Acne vulgaris is a skin condition, which leads to pimples,pustules, white heads, blackheads, cysts or inflamed patches on the skin of the face, neck, chest or back. Acne usually occurs when the skin pores, which are openings for hair follicles and its oil glands, are blocked and infected. It is associated with hormonal changes that make the oil-producing glands more active. Therefore the condition is seen at points in life where there are hormonal changes, such as puberty, pregnancy and menopause. It is most often associated with the teen years.
Acne is most common on the face, neck, shoulder, chest, back, where most oil glands are present. It can be either inflammatory or non-inflammatory.
Inflammatory acne is characterized by papules, pustules, nodules or cysts. These all are inflammation on the skin or beneath the skin near the hair follicle. They are pus-filled and are accompanied by redness and pain.
Non-inflammatory is characterized by presence of a comedone, which is the blockage of the skin pore due to dirt, oil and dead cells. Depending upon the color of the top of the plug it is called white head or black head.
Acne is caused by blockage of the pores of the skin. This can be due to excess oil secretion by the oil gland, irregular shedding of skin cells resulting in irritation of the hair follicle. Dead skin cells and dirt can accumulate in these blocked pores. This blockage in non-inflammatory acne is called a plug or comedone. This provides an environment for bacteria to grow, leading to inflammation.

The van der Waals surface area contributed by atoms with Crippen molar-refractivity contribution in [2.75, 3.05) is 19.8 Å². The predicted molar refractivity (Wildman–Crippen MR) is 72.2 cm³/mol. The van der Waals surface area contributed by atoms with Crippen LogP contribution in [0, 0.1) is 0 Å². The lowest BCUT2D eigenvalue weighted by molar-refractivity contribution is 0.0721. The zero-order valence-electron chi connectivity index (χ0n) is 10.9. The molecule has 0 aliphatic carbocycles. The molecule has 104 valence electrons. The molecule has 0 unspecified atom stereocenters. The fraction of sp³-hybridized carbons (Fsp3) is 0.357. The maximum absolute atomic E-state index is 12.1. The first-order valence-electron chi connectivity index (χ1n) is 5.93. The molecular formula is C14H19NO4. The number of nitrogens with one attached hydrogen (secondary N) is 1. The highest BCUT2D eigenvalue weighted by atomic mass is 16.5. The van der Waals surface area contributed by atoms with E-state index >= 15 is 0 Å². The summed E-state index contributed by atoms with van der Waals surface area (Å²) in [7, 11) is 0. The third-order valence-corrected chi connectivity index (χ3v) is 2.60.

Increase in androgens (male sex hormons) during puberty can lead to acne. These hormonal changes, which lead to a more oily skin, hence it is more common in teens. It can also be associated with hormonal changes associated with menstrual cycle where acne occurs prior to menstruation. Certain medications such as those containing corticosteroids or androgens can lead to acne. Certain cosmetics or direct contact of oily or greasy substances with the skin, may worsen the acne.
Treatment of acne can be at several levels, such as treatment of the excessive oil production, of the infection and inflammation. The treatment can be topical (creams, gels, washes, to be applied externally to the skin) or oral (pills) or a combination of the two. Topical agents include antimicrobial applications and drying substances.
For moderate to severe acne, a dose of oral antibiotics is prescribed to reduce bacteria and inflammation. Isotretinoin may be given in certain cases where other modes of treatment are not effective. Administration of this drug requires constant monitoring due to severe side effects. Oral contraceptives are sometimes prescribed for females with acne who have associated menstrual disturbances.
A variety of cosmetic treatments, laser and light treatments which can reduce oil production by the glands are available, which might also help to some degree. To reduce scars caused by acne a host of treatments such as chemical peels, dermabrasion are used to remove the top layer of the scarred skin.